The Science of the total environment | 13 Sep 2017
Y Zhu, Y Wan, B Zhang, A Zhou, W Huo, C Wu, H Liu, Y Jiang, Z Chen, M Jiang, Y Peng, S Xu, W Xia and Y Li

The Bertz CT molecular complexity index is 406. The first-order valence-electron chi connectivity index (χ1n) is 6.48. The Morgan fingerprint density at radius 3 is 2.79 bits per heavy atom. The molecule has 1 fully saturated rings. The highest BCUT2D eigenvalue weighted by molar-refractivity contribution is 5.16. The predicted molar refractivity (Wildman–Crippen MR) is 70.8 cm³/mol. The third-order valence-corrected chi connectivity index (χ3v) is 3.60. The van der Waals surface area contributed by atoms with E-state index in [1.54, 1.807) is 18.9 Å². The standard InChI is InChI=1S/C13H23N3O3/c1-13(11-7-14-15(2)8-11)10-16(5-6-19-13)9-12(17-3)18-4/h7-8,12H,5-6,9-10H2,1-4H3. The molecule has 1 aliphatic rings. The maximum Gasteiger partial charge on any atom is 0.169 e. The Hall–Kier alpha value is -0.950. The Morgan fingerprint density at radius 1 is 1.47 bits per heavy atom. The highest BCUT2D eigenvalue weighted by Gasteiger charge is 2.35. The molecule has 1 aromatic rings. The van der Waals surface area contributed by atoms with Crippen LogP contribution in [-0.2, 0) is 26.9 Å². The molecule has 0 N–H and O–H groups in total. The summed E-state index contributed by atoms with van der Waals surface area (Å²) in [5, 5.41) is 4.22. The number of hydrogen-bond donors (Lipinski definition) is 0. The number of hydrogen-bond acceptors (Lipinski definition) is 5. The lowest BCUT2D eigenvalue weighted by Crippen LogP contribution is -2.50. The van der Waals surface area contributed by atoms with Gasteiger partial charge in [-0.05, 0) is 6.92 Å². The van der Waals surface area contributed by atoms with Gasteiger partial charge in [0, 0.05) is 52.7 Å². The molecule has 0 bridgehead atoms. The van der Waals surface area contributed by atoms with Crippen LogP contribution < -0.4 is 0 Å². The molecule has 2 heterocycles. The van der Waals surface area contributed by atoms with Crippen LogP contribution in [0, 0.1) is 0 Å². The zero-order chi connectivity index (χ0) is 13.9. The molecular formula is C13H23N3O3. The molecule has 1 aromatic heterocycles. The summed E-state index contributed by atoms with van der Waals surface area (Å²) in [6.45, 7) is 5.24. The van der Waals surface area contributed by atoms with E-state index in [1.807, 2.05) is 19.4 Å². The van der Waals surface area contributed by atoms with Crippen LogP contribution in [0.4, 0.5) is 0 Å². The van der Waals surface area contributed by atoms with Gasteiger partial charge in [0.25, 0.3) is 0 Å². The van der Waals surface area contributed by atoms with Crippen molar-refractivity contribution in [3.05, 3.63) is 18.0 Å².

Research findings on effects of prenatal phthalate exposure on fetal growth were inconsistent. Increasing evidence from animal studies has indicated a potential sex-specific effect of phthalates on fetal growth, but the current human data was limited. In this study, we aimed to estimate the relationships between maternal phthalate exposure and infant birth size. Six major phthalate metabolite levels of urine samples were measured among pregnant women (n=1002) from the Healthy Baby Cohort (HBC), China. The associations between urinary phthalate metabolites levels and birth size (birth weight, birth length, birth weight z-scores and ponderal index) were estimated using linear regression models. In boys, the ln-transformed di-2-ethylhexyl phthalate (DEHP) metabolite levels were significantly associated with increased birth weight and birth weight z-scores. Additionally, each ln-unit increase in mono-(2-ethyl-5-carbox-ypentyl) phthalate (MECPP) was associated with a 0.25kg/m(3) [95% confidence interval (CI): 0.03, 0.47] increase in ponderal index in boys. However, we did not observe any significant association of maternal phthalate metabolite levels with any of the outcomes in girls. Our data suggested potential sex-specific associations of maternal phthalate exposure with increased birth weight and ponderal index, which were merely apparent in boys.
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